If the problem was the cam chain tensioner breaking up - please correct me if I'm wrong - the engine would be rattly but the chain would not break. If something else broke and locked the engine, a lot of things would be damaged but I still don't see that the chain would snap.

When you get the chain out, I'm think you'll find it's the master link that has snapped. Not too sure of the forensics to work out why, but yes likeliest is someone did not do the master link correctly.
 
A shop will charge you out the nose to work on an old bike.
Hope you can get it working the way you want.
Just a comment that bike dealers around here, selling new bikes, will turn you away if you want them to work on your “vintage” bike. I know our local Yamaha dealer will not work on my XS. I’m not sure what the cut off year is for denying service. That said, when one looks to buy an older bike they should have some ability to work on it themselves or have friends who can help.
 
Just a comment that bike dealers around here, selling new bikes, will turn you away if you want them to work on your “vintage” bike. I know our local Yamaha dealer will not work on my XS. I’m not sure what the cut off year is for denying service. That said, when one looks to buy an older bike they should have some ability to work on it themselves or have friends who can help.

I worked at a vintage motorbike/scooter restoration shop when I was just out of high school. At the time there was a huge influx of “restorations” coming for SE Asia. You could spot on from a mile away. We would not work on them, they were so badly built, trying to change a brake cable would somehow lead to having to rebuild a motor haha just a massive can of worms. I don’t know of any shops in my area that aren’t vintage specific that will touch an older bike either. Mainly cause they have been flogged, put away wet, the owners are cheap and parts can take weeks to get. Even a lot of vintage specific shop will only work on a few different bikes they specialize in. Best bet is get your hands dirty and find others who’s are dirtier than yours in hopes they may show you something you don’t know.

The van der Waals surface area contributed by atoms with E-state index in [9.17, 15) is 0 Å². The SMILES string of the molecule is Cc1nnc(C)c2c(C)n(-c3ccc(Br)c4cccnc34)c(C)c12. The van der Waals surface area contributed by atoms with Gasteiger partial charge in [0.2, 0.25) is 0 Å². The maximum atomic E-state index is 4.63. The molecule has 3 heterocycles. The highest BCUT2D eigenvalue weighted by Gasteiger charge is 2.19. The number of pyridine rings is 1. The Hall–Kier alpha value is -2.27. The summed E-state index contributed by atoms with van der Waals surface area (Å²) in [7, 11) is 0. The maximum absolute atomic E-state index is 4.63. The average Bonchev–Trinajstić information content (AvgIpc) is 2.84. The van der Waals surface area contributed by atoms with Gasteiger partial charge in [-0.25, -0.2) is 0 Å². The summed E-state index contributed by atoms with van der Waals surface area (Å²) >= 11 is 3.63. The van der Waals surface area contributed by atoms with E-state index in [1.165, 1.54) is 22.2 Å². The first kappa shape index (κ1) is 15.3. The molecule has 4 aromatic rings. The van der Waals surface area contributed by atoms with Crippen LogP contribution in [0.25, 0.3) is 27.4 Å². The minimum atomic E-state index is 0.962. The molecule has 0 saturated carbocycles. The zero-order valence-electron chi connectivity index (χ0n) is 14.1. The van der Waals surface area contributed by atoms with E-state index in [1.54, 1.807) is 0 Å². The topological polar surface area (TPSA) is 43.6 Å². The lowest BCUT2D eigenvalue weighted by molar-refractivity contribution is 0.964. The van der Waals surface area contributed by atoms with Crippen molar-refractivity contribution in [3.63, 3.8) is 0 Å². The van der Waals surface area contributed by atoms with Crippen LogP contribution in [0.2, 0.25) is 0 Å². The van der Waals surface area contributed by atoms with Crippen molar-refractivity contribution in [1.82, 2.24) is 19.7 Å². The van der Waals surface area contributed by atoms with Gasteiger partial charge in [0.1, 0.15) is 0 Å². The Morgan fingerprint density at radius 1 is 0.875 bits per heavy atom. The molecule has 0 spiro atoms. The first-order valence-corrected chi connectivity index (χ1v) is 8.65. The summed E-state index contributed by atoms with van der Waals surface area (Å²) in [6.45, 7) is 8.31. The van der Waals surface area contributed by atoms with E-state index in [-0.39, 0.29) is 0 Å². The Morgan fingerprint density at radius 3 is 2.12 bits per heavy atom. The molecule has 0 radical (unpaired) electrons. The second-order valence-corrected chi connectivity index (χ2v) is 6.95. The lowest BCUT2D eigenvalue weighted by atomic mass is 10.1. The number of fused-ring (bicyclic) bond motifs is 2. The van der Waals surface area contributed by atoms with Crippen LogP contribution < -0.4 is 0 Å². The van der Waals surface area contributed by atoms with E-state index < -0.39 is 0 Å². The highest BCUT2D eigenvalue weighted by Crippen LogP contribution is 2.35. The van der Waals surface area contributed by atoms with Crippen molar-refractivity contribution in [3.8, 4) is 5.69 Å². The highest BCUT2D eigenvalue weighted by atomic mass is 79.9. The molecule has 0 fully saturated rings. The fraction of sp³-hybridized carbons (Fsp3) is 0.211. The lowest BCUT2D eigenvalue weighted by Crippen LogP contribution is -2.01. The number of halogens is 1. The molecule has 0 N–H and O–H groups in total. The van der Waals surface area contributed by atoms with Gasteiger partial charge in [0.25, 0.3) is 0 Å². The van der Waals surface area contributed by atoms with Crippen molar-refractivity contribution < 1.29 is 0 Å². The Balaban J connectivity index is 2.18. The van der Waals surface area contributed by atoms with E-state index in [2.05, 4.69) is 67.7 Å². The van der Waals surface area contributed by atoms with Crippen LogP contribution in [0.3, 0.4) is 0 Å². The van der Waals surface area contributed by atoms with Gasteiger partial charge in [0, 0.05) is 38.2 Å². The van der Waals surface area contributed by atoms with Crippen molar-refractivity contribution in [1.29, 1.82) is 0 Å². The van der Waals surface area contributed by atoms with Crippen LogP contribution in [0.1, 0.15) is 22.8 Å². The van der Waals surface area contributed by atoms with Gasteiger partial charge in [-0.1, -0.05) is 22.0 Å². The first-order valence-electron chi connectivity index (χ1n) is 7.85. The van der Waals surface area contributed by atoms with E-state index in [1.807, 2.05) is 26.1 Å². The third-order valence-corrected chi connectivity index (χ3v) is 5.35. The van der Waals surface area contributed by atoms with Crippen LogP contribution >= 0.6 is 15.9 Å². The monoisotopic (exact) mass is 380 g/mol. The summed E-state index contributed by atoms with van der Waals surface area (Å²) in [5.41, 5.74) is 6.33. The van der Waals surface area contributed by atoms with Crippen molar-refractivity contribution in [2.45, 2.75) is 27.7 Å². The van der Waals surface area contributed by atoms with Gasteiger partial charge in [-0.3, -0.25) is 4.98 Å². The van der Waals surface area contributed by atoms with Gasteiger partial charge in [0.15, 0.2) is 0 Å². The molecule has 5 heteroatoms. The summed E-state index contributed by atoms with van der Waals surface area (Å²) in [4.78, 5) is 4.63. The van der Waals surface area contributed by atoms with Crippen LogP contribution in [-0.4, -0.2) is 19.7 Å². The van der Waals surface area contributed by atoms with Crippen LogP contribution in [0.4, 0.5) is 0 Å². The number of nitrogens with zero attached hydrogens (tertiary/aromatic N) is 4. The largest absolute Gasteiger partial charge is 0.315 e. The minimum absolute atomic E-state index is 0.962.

Gentlemen - all good advice, thanks. I had not considered buying another engine or parts bike for the engine, but that makes sense now. I figure I've put nearly $3200 into the $200 bike already just in new parts and tools alone, I was loathe to just give it up or give it away. Christmas is coming and the bike is happily (?) snoozing in the garage for now. I live on the east coast (Fredericksburg, VA) and if anyone knows/has a spare engine or parts bike they'd like to be rid of, give me a call. 540-760-4180 (Can I put a phone number in here?)
Thanks again and Merry Christmas to all you riders out there - stay safe, keep the wheels on the pavement.
Ed Herbert
 
Pull the engine out, take it apart tand have a look, if you decide it's above your skill set, to repair and put it back together, then take it to a mechanic. But realistically, they are a very simple engine to work on.

At the very least I think the pistons and valves will be toast, so perhaps a replacement engine would be a good bet.
 
It's a tragedy after all the stuff ya did. My sympathies. For myself, the idea that a shop would satisfy the need is very dubious...maybe Jay Leno has such a shop (!) . Again for myself, I'd look for a running parts bike and also do a careful forensic tear down with an eye to saving the OE... agree about chain link etc. BTW I have had gear driven cam on interference engine fail - the big gear failed, snapped the end off the cam, and shattered 2 pistons and the block... 300 cid Ford truck...go figure. All while operating at very low power level... Stuff happens. Best of Luck with the beauty amigo!
 
Just a comment that bike dealers around here, selling new bikes, will turn you away if you want them to work on your “vintage” bike. I know our local Yamaha dealer will not work on my XS. I’m not sure what the cut off year is for denying service. That said, when one looks to buy an older bike they should have some ability to work on it themselves or have friends who can help.
I'm at 30+hrs plus on my bike, There is a local shop that does work on old bikes and posted on the door is $200/hr for bikes older than 1999.
If that mechanic knew the bike and only spent 10 hours, that's $2K + parts. I'm about $500 into the bike now.
No regrets from me as I've done this before and know the costs. For me, its a hobby. Its the value of the acomplishment for me.

ditto on old bikes, you have to be thinking you will do the work.
 
Back
Top